If there is one woman destined never to be a hearth-mate or homemaker, she is undoubtedly Cersei Lannister. The Lannister symbol is a lion and Cersei is undoubtedly a lioness, a golden-haired green-eyed feline among queens. Had she been born a whore, she would have been an empress of brothels. She was born noble, however, the first of two bright blond glittering twins fathered by Tywin Lannister and his beloved wife, Joanna. Little brother Jaime came out clutching his sister’s heel, and has been clutching other bits of her ever since.

Jaime would one day become a knight, wild and reckless of reputation. Had she been born male, Cersei would have out-Jaimed Jaime. She lacks no bravery when it comes to conflict, and would happily have slit half a dozen Targaryen throats to sit unchallenged on the Iron Throne. Unlike her brother, it would never have occurred to her to get off it. Unfortunately for Cersei, she was born female, and her path to conquest was never going to be that straightforward.

Cersei is the eldest of the Lannister children. As a male, she would be the heir to Casterly Rock, irrespective of looks, abilities, or any other factors. Because of her sex, however, she finds herself third in the line of succession. Anything she has must be given to her by her father or earned between Robert Baratheon’s bed sheets. It is not a situation designed to breed self-esteem. Kept back because of her sex and because there is room for only one Tywin-shaped ego in the family, it could be no surprise that this volatile, passionate woman’s nature would warp a little.

Under such circumstances, it might be thought that a woman like Cersei Lannister would become a Dacey Mormont or even a Mirri Maz Duur, finding power through arms or the occult. That, however, would not be Cersei’s way. She may crave self-determination, but in the end Cersei accepts the world into which she is born.

Cersei has taken on her culture’s distaste for women, so she both despises and treasures her own femininity. She has to work very hard for the gifts of command and influence given so easily to men of her station. As a result, she has no time for hapless females. At best, she will sneer at them; at worst, she will use them without a shred of pity. The world is harsh to women; to her mind, the sooner they learn how to use the rules to their own advantage, the better. If Cersei gave it a second thought, she might even argue that she does her own sex a favour by teaching them the lessons she had to learn by herself.

Cersei did indeed have difficult lessons to learn. When dealing with Lannisters, all roads lead to Casterly Rock, and the pervasive influence of Tywin. They pride themselves on a tradition of intelligence inherited from their famous ancestor, Lann the trickster. They use every resource they have to get what they want. They are abundant in wits, in wealth and in comeliness.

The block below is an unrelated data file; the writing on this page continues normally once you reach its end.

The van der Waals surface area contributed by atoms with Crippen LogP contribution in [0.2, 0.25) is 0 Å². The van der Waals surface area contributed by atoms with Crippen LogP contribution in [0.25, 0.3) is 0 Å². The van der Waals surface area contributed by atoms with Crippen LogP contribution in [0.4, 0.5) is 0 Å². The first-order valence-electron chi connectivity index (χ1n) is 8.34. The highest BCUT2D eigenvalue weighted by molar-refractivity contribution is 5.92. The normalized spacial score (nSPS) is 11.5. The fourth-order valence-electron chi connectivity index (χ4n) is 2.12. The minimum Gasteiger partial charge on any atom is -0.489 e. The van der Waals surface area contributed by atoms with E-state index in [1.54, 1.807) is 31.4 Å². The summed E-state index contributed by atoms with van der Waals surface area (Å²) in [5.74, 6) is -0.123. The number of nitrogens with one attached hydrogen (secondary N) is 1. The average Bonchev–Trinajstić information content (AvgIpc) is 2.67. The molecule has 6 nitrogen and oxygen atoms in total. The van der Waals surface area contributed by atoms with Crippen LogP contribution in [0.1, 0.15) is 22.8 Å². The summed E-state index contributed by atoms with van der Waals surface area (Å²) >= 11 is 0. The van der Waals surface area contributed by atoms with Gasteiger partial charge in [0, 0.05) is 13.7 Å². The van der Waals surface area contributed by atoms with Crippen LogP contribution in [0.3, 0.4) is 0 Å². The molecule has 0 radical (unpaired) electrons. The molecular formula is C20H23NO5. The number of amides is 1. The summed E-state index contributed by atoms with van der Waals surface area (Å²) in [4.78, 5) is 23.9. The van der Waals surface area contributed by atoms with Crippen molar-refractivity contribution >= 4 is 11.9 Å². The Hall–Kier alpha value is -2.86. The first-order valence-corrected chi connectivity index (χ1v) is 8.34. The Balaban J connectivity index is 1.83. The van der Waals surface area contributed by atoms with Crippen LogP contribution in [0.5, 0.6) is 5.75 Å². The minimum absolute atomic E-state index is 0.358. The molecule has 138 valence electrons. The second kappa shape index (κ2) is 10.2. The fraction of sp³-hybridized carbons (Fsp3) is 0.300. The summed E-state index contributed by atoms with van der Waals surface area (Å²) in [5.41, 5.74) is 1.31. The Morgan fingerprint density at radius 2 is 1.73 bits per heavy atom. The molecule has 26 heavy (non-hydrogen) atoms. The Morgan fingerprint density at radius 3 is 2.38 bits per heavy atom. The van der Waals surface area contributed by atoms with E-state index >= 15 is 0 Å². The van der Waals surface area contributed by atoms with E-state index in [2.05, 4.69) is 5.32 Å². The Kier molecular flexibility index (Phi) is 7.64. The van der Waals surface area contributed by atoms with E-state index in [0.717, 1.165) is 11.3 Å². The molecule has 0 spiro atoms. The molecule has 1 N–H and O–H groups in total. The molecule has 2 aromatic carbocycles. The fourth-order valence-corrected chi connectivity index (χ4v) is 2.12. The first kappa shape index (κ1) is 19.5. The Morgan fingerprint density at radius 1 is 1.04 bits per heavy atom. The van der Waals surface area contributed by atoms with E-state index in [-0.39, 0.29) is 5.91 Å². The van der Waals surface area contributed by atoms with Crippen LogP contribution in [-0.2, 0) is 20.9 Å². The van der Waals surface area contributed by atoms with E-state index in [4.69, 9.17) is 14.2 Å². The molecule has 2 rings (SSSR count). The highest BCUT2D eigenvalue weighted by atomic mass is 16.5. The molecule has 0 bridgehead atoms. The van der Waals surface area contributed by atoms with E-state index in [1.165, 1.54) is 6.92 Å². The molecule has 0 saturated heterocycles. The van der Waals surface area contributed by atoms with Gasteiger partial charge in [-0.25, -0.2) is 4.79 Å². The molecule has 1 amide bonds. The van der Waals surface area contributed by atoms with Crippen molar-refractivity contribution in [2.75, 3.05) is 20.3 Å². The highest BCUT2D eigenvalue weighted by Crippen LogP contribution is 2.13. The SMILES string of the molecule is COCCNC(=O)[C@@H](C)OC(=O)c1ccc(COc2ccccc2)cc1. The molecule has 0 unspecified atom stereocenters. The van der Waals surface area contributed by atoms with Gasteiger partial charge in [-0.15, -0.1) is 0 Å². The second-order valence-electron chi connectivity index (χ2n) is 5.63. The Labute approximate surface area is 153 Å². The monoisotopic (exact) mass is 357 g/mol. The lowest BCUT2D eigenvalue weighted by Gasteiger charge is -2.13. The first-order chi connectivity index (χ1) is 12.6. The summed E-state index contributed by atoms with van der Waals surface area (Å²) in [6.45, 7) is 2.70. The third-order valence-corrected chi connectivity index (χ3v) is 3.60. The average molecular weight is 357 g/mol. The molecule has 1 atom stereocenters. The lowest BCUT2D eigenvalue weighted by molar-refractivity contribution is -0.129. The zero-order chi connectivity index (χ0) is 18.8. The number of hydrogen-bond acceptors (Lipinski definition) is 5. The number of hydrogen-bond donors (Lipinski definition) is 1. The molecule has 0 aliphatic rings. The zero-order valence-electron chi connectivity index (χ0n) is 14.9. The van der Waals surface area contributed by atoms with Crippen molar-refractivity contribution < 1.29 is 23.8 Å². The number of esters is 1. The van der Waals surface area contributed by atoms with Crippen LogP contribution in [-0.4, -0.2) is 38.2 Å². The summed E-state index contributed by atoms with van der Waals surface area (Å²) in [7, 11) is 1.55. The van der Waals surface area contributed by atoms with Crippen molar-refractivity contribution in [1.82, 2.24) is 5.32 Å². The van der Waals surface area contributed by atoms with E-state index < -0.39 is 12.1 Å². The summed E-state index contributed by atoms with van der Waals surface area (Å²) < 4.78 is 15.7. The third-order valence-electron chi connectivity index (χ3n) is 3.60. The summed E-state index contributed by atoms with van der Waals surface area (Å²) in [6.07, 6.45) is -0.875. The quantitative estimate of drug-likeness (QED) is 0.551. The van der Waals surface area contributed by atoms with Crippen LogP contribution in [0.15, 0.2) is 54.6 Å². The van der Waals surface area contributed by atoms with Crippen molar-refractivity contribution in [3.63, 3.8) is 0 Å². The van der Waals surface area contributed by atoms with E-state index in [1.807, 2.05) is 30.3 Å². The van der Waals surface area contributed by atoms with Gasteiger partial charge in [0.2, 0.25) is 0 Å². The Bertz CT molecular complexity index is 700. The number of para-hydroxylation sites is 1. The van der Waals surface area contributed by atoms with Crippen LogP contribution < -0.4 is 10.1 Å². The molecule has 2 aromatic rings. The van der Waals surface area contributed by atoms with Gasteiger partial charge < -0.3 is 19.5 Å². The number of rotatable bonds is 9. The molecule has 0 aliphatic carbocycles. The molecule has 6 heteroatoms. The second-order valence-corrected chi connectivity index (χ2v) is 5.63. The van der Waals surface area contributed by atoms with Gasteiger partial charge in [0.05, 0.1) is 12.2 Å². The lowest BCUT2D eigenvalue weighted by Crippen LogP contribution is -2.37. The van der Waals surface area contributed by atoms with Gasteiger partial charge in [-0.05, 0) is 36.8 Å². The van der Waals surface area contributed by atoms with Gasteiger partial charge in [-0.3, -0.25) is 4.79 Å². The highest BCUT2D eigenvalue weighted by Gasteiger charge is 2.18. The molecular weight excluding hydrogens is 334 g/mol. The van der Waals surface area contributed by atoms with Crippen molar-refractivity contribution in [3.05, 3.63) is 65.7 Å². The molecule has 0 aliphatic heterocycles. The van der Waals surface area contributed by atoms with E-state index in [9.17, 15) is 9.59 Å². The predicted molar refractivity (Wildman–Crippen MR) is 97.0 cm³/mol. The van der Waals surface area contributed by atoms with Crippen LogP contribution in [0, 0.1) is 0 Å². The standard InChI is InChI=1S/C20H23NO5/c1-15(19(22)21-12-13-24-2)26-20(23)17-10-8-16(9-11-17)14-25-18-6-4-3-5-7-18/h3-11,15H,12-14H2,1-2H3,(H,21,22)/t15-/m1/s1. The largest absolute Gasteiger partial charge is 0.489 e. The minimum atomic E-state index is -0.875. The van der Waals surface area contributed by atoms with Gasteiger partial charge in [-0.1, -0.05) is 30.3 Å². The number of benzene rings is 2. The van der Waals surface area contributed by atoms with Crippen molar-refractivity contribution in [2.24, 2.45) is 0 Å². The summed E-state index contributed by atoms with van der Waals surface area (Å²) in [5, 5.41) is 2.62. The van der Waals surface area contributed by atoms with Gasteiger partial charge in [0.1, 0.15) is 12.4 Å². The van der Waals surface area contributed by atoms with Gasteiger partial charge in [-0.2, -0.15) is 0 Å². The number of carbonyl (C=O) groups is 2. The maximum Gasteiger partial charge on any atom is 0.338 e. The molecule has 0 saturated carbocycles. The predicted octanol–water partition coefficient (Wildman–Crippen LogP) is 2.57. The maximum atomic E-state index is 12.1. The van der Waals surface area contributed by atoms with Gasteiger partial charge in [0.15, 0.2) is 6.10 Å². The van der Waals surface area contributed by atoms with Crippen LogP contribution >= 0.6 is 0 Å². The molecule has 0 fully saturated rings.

Like all the Lannister family — with the notable exception of Tyrion — Cersei is lovely to look upon. This alone makes her a treasure. The Lannisters understand the importance of appearances only too well. In a world where a woman’s worth is judged by her beauty, bloodline, and fertility, Cersei is worth a great deal. She may just be another breeder, but her owners can expect a fine price for her — nothing less than a crown.

Unfortunately for Cersei, the death of Lyanna Stark left Robert Baratheon an angry man. All her beauty could never mend his heart — something she could never forgive. Despite this failing, Cersei could certainly take care of his other needs. Sensual and exquisite of form, Cersei is extremely alluring. Robert Baratheon found nothing to object to in her person. This was the beginning of Cersei’s rise to power. Her father can subsidise a king, her brother can kill one, but neither can create one. That task, the creation of a Lannister monarch, came down to Cersei alone.

It would never be easy for someone of Cersei’s ego, already thwarted in ambition and expression, to become the bed mate of a man in love with another woman, though — especially a woman made ideal through death. Cersei could not even have the satisfaction of watching her rival grow old and ordinary. Lyanna Stark is forever the unattainable and tragic love in Robert’s life. The implicit rebuff, both to her status as his queen and her adequacy as his bedfellow, is more than she could possibly tolerate. She gave her royal husband three healthy, beautiful children to inherit his throne and continue his line … but none of them are his. Joffrey, Myrcella, and Tommen are golden children, who resemble both mother and father, Cersei and Jaime Lannister.

It is hard to understand the complex link between twins, but by itself this does not explain the extent of the love between the Lannisters. They consider themselves to be bonded souls, perhaps even the same soul. It is not true. Jaime’s needs are very different to Cersei’s. Jaime may follow his sister’s lead, but he is a warrior; she is a politician.

It could be argued that Cersei’s feelings for Jaime is the nearest she will ever come to making love to herself, for they are so alike, so heroic looking, so beautiful. Whether she would love him so much were he not created in her own glorious image is a moot point. This might, however, explain Cersei’s contempt for her other brother, Tyrion. If Jaime is Cersei made male — a mirror of herself as she would wish to be — what is Tyrion but a grotesque distortion? Jaime is not the only Lannister male Cersei mirrors, though. Cersei inevitably echoes her father, the most powerful and successful being she knows in everything from her manipulation of her children to her personal disdain for Tyrion.

Her love for Jaime, however, is a radical departure from her father’s cool approach to matters of the heart. This alone is all her own feeling, and the intensity of it pulls her. It is dangerous, and yet comforting, for Jaime gives her most of the power in the relationship. While Jamie appears to be devoted to only Cersei, she in turn knows that her body is a weapon, and is willing to use it as needed, whether to deal with Robert’s occasional urges, or to attempt to seduce Eddard Stark. It is hard to tell whether she ever enjoys her lovers, or simply revels in the exercise of her personal power over men.